Washington, March 10: Despite a flap over sale of F-16 aircraft to Pakistan and India's denial of
visas to a US commission on religious freedom, the US says it has a strong
relationship with India, specifically with the Narendra Modi government.
"No, I would actually disagree with that," State Department
spokesperson John Kirby told reporters Wednesday when asked if the US was not
having a smooth ride with India in view of such issues.
"I think we have had and we look forward to continuing to have a good,
strong relationship with India writ large and with the Modi government
specifically," he said.
"And there are a lot of common issues, common challenges, common threats,
quite frankly, that we and the Indian people face," Kirby said.
"So no, I would absolutely not characterize that at all," he said.
"I think we've got a good, honest, candid, productive relationship with
the Modi government, and we look forward to that continuing. In fact, we look
forward to it deepening."
Asked whether issues surrounding the landmark India-US civil nuclear deal would
be resolved during Prime Minister Narendra Modi's visit to Washington for the
nuclear security summit later this month, Kirby said he didn't have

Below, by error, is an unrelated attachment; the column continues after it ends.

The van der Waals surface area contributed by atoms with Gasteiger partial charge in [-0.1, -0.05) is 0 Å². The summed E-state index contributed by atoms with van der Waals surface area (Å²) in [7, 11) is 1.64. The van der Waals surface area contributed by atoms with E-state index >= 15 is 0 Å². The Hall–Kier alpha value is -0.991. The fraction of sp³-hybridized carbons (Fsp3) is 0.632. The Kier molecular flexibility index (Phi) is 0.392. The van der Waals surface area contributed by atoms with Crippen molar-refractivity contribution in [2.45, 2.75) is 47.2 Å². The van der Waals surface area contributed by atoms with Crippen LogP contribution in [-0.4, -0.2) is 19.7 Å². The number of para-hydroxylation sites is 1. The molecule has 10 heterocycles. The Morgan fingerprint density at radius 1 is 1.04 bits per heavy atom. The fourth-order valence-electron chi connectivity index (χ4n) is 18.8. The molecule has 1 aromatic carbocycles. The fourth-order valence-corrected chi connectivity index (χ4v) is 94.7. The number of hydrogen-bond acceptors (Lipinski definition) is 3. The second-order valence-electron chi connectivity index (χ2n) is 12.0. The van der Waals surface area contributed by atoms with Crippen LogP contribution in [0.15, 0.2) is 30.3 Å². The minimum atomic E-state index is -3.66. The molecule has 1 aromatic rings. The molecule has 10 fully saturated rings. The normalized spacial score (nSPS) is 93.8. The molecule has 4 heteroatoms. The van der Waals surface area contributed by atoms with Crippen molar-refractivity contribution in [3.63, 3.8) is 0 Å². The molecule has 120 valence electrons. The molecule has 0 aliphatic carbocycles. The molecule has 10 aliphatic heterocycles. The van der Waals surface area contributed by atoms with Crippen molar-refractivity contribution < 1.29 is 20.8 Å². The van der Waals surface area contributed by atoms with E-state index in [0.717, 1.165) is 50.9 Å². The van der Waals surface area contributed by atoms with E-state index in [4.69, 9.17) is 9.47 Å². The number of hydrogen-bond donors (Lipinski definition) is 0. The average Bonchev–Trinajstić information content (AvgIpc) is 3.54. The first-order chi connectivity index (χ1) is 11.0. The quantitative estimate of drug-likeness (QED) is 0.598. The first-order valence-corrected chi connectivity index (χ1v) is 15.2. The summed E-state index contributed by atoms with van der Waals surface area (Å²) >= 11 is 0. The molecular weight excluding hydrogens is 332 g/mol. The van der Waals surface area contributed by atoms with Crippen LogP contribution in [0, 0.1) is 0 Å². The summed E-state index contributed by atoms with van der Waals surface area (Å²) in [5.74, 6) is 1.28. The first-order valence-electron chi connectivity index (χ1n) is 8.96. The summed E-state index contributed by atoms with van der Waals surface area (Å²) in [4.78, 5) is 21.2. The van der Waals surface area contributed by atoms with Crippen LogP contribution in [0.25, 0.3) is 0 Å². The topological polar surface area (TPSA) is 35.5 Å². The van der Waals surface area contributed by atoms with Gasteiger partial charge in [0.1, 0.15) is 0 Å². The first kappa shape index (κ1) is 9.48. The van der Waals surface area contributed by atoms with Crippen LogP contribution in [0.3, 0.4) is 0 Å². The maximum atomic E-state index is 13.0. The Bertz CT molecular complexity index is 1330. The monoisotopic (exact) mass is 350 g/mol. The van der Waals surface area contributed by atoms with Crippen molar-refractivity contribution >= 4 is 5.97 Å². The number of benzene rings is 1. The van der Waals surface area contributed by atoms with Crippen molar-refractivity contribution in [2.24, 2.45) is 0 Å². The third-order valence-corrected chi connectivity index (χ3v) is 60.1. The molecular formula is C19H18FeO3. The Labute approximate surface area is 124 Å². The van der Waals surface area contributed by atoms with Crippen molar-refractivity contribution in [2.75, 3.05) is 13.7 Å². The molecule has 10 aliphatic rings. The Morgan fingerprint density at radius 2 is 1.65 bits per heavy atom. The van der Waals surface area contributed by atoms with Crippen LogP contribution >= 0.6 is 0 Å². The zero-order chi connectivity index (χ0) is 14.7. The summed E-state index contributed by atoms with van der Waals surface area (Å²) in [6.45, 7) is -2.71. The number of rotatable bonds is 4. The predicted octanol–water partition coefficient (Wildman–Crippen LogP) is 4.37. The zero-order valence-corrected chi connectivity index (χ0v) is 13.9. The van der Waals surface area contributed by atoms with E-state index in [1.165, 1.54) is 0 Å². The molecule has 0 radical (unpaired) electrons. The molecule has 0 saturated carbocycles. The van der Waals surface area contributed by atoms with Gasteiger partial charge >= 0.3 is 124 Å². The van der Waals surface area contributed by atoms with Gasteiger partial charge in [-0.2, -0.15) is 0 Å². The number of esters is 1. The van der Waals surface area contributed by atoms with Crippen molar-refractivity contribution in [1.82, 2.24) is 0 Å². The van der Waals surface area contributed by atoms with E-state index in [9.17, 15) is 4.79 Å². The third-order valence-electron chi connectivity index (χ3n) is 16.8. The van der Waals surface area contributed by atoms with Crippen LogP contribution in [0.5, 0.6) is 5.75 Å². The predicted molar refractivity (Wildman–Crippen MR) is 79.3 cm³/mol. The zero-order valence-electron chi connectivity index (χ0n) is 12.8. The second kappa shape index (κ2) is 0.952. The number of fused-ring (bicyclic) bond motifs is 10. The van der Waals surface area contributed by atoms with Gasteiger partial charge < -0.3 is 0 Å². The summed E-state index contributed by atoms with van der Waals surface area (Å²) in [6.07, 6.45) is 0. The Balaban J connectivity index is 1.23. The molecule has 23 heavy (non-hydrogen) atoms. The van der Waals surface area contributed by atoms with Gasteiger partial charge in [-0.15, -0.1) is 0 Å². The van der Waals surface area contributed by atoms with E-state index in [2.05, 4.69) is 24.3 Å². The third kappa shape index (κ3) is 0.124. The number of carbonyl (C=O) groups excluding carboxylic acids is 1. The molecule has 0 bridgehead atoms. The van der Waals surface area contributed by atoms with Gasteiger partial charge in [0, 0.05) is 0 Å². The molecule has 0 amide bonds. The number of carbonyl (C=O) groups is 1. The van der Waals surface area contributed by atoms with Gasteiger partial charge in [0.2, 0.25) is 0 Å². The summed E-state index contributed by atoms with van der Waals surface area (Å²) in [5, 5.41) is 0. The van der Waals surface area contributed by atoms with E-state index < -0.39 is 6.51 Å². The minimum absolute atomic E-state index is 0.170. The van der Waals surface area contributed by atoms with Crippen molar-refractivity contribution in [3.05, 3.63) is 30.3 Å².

"anything specific" on the issue.
"Obviously, we're very much looking forward to that and to our ability to
participate in it. But I don't have anything specific with the Indian civil
nuclear programme to discuss today," he said.
The Indian Foreign Secretary S. Jaishankar's who Wednesday concluded a four day
visit to Washington to review India-US bilateral relations ahead of Modi's
visit "talked about a wide range of bilateral and regional issues"
with US officials.
Jaishankar met with Deputy Secretary of State Antony Blinken and many other
officials, and discussed "the full range of issues in the US-India
relationship were discussed - economic, political, security," Kirby said.
Asked whether counter-terrorism and the sale of F-16 aircraft to Pakistan in
the face of India's strong objections was discussed, the official repeated that
"they discussed a wide range to include security issues" but declined
to give a detailed readout.
"I can scarcely think of a time when we haven't sat down with our Indian
friends that we didn't talk about counterterrorism," Kirby added.
He again declined "to get into great detail" whether India's denial
of visas to the US Commission On International Religious Freedom was discussed.
"We had good, productive talks about a wide range of issues facing both
our countries as we continue to try to deepen this relationship and deal with
very common challenges," Kirby said.
"As for the commission and the visas, we've made our concerns known at
various levels," he said. "So we've not been bashful or shy about
stating our disappointment.
By Arun Kumar
(Arun Kumar can be contacted at email@example.com)